Edited by Michael A. Crew and Paul R. Kleindorfer
Chapter 13: Mail Order Businesses Demand: A Conceptual Approach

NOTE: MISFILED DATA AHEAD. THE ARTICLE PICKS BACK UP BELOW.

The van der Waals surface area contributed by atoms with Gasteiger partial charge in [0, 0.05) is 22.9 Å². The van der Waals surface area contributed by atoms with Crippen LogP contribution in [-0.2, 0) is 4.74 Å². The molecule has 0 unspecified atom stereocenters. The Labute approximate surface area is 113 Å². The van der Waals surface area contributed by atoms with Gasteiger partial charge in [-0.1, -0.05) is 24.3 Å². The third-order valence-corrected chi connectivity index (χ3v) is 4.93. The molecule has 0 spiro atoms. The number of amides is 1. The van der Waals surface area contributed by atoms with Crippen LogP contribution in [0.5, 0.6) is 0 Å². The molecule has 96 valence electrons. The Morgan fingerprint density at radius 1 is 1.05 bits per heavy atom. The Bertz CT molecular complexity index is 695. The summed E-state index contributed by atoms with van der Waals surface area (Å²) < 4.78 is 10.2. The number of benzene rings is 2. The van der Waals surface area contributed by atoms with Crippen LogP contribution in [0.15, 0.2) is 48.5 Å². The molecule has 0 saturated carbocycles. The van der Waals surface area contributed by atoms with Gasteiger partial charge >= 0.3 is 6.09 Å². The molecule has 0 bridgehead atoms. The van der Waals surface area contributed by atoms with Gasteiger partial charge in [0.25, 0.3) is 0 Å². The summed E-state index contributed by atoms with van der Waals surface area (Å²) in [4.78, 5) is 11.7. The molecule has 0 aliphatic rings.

13. Mail order business demand: a conceptual approach Xavier Ambrosini, Sebastien Breville, Joël Cornee and Olaf Klargaard 1 INTRODUCTION Over the last decades, global volumes of mail have been characterized by constant growth in industrialized countries, thanks notably to the permanent jump in the direct mail subsegment. The example of the French postal market is not an exception regarding this trend, as the number of direct mail items grew 230 percent between 1981 and 2006 (UFMD, 2007). The growth in demand for all advertising by ﬁrms, and the increased information ﬁrms have obtained about consumers have been the main drivers for this evolution (Shiman, 2001), allowing marketing media strategy to be more eﬃcient. This structural growth has recently been questioned as some postal operators (POs) start to face ﬂat evolution, and in some cases decreases in direct mail volumes. This phenomenon is a major source of concern since continuing developments of this type of mail up to now have been compensating the downward trend in single-piece items and transaction mail (bills, bank statements and so on). In this environment, POs have a strong interest in understanding the levers of direct mail demand in order to develop service and price innovations that will foster mail volume. Among all ﬁrms using marketing media, mail order businesses (MOBs) are of particular interest regarding their speciﬁc demand patterns – comparable to any ﬁrm measuring return on investment (ROI) – and considering their importance in the POs’ customer structure (Section 2). Considering characteristics of...
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